Trade credit—suppliers letting customers buy now and pay later—can bind companies in a chain together, or cause widespread disruption.

“Trade credit serves many important purposes including being used as a bargaining tool, a method to price discriminate, and a way to allow customers the time to verify the quality of goods before they make payment,” says Chicago Booth’s Anna Costello.

This type of financing eases the constraints of trading partners, enabling cash-strapped companies to obtain goods from a supplier—say, an automobile component—without paying immediately, thereby giving them time to sell products and collect cash they can use to repay suppliers. This makes the flow of goods more efficient by reducing financing constraints.

Suppliers typically set credit terms—for example, allowing for a payment delay of either 30 or 60 days—that balance the time period between when a business must pay cash to its suppliers and when they receive cash from selling its product to customers (also known as the cash-to-cash cycle). Or they may aim to balance the amount of trade credit they offer with their other available liquidity, such as a bank loan. When suppliers set their terms, they need timely payments to keep everything in balance.

Trade credit can disrupt a supply chain when customers delay payment, throwing off the supplier’s liquidity management, and echoing up and down the chain.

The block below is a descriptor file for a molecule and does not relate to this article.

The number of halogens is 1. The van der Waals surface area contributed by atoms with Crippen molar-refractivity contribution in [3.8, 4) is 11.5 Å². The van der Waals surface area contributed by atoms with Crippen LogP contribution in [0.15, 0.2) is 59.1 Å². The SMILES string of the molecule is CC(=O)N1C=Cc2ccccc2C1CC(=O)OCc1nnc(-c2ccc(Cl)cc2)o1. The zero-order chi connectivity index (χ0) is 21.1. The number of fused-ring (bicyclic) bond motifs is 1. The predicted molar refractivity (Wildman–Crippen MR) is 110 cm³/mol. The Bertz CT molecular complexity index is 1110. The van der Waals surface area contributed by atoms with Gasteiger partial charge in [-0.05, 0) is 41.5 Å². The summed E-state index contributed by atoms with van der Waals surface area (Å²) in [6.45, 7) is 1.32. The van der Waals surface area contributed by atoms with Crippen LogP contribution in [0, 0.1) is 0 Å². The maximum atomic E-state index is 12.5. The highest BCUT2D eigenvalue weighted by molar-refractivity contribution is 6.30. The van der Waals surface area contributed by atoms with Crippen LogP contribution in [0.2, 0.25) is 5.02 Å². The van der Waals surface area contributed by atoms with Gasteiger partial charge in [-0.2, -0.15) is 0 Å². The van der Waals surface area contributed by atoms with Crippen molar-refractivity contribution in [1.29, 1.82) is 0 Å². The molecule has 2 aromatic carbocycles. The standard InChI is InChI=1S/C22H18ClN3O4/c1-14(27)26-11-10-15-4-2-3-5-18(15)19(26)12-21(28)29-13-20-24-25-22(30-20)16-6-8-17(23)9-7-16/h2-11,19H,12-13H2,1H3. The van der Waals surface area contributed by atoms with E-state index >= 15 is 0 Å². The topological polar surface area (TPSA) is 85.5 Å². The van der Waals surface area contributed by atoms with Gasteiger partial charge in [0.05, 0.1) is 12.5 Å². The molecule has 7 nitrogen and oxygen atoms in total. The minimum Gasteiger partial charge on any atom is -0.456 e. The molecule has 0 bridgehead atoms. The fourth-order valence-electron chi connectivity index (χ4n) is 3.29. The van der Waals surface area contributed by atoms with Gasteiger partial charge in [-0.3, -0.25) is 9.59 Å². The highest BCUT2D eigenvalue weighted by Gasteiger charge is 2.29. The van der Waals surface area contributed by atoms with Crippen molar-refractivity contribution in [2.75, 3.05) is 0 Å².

“If a supplier doesn’t get paid on time, he or she also delays payments to the next upstream supplier, and so on,” Costello says. “Conversely, when suppliers shrink the trade credit they offer to downstream customers, those customers also shrink the supply of credit that they offer downstream, and so on. Because the supply chain is so interlinked, the actions of one party have important economic consequences on the economy as a whole.”

One of those consequences has been discrimination against Black and female trade-credit officers. “Delayed payments happen all the time,” Costello says, “but we find that during the COVID-19 pandemic, payments were even more delayed to Black and women suppliers than they were to other suppliers.”

Using a data set that tracked transactions between suppliers and customers, Costello and Booth’s Michael Minnis find that, on average, suppliers with trade-credit officers that were female or Black saw a larger increase in past-due accounts during COVID-19, as compared with suppliers whose lead credit officers were white men. And not only is payment discrimination hurting the Black- and women-led companies themselves, but it could have drastic impacts on the liquidity of the supply chain as a whole, because of how delayed payment to one company causes spillover effects on its supply-chain partners.

Antibias training could help, Costello says. More broadly, contagion can be contained. Trade-credit insurance or alternative financing companies that provide fast cash can cover suppliers when their customers lapse on payment. But that can be expensive, she says, and insurance companies are typically more willing to work with larger, more transparent companies than the smaller companies that tend to need liquidity protection the most. “In the next few years,” Costello says, “look for the entry of more sophisticated fintech lending companies to fill this gap and serve the supply chain’s smallest businesses.”

More from Chicago Booth Review

More from Chicago Booth

Your Privacy
We want to demonstrate our commitment to your privacy. Please review Chicago Booth's privacy notice, which provides information explaining how and why we collect particular information when you visit our website.